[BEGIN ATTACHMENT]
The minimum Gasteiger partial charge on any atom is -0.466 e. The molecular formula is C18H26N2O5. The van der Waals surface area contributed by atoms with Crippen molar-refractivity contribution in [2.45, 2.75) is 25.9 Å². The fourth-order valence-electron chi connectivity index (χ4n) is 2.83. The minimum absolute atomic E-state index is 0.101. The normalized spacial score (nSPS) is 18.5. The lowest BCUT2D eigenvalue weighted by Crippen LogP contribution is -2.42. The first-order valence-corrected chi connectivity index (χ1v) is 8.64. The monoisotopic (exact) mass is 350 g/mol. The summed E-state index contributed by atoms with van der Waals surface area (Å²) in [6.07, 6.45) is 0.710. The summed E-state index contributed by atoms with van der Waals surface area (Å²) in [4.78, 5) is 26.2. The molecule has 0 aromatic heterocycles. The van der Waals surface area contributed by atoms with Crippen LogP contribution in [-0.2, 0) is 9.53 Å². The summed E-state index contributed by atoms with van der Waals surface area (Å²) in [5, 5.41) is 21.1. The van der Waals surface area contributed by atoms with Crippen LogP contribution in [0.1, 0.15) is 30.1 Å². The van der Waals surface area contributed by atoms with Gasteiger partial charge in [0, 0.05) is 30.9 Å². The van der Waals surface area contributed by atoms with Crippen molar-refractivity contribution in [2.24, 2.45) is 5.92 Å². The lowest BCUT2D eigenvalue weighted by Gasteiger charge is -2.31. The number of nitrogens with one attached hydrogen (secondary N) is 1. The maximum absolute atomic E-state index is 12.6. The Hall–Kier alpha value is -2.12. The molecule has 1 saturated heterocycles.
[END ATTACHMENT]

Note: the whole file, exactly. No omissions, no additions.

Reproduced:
The minimum Gasteiger partial charge on any atom is -0.466 e. The molecular formula is C18H26N2O5. The van der Waals surface area contributed by atoms with Crippen molar-refractivity contribution in [2.45, 2.75) is 25.9 Å². The fourth-order valence-electron chi connectivity index (χ4n) is 2.83. The minimum absolute atomic E-state index is 0.101. The normalized spacial score (nSPS) is 18.5. The lowest BCUT2D eigenvalue weighted by Crippen LogP contribution is -2.42. The first-order valence-corrected chi connectivity index (χ1v) is 8.64. The monoisotopic (exact) mass is 350 g/mol. The summed E-state index contributed by atoms with van der Waals surface area (Å²) in [6.07, 6.45) is 0.710. The summed E-state index contributed by atoms with van der Waals surface area (Å²) in [4.78, 5) is 26.2. The molecule has 0 aromatic heterocycles. The van der Waals surface area contributed by atoms with Crippen LogP contribution in [-0.2, 0) is 9.53 Å². The summed E-state index contributed by atoms with van der Waals surface area (Å²) in [5, 5.41) is 21.1. The van der Waals surface area contributed by atoms with Crippen LogP contribution in [0.1, 0.15) is 30.1 Å². The van der Waals surface area contributed by atoms with Gasteiger partial charge in [0, 0.05) is 30.9 Å². The van der Waals surface area contributed by atoms with Crippen molar-refractivity contribution in [2.24, 2.45) is 5.92 Å². The lowest BCUT2D eigenvalue weighted by Gasteiger charge is -2.31. The number of nitrogens with one attached hydrogen (secondary N) is 1. The maximum absolute atomic E-state index is 12.6. The Hall–Kier alpha value is -2.12. The molecule has 1 saturated heterocycles.